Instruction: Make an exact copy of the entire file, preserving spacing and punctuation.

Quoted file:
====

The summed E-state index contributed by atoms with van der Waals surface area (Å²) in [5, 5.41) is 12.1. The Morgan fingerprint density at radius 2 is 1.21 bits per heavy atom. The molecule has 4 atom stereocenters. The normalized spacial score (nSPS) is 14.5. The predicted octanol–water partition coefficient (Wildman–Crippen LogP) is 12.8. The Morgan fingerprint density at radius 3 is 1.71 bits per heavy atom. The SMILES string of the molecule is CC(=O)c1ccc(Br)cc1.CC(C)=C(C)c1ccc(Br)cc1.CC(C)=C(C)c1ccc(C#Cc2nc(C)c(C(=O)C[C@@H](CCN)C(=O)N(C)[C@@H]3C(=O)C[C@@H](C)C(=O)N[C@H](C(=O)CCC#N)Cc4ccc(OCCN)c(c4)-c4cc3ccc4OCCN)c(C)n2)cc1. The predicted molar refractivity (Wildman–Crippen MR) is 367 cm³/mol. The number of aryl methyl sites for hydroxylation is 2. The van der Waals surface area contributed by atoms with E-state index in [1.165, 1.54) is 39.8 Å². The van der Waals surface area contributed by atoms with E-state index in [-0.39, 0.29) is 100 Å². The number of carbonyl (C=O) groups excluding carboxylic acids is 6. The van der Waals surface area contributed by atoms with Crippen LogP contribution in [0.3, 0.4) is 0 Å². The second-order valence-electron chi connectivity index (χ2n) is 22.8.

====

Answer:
The summed E-state index contributed by atoms with van der Waals surface area (Å²) in [5, 5.41) is 12.1. The Morgan fingerprint density at radius 2 is 1.21 bits per heavy atom. The molecule has 4 atom stereocenters. The normalized spacial score (nSPS) is 14.5. The predicted octanol–water partition coefficient (Wildman–Crippen LogP) is 12.8. The Morgan fingerprint density at radius 3 is 1.71 bits per heavy atom. The SMILES string of the molecule is CC(=O)c1ccc(Br)cc1.CC(C)=C(C)c1ccc(Br)cc1.CC(C)=C(C)c1ccc(C#Cc2nc(C)c(C(=O)C[C@@H](CCN)C(=O)N(C)[C@@H]3C(=O)C[C@@H](C)C(=O)N[C@H](C(=O)CCC#N)Cc4ccc(OCCN)c(c4)-c4cc3ccc4OCCN)c(C)n2)cc1. The predicted molar refractivity (Wildman–Crippen MR) is 367 cm³/mol. The number of aryl methyl sites for hydroxylation is 2. The van der Waals surface area contributed by atoms with E-state index in [1.165, 1.54) is 39.8 Å². The van der Waals surface area contributed by atoms with E-state index in [-0.39, 0.29) is 100 Å². The number of carbonyl (C=O) groups excluding carboxylic acids is 6. The van der Waals surface area contributed by atoms with Crippen LogP contribution in [0.3, 0.4) is 0 Å². The second-order valence-electron chi connectivity index (χ2n) is 22.8.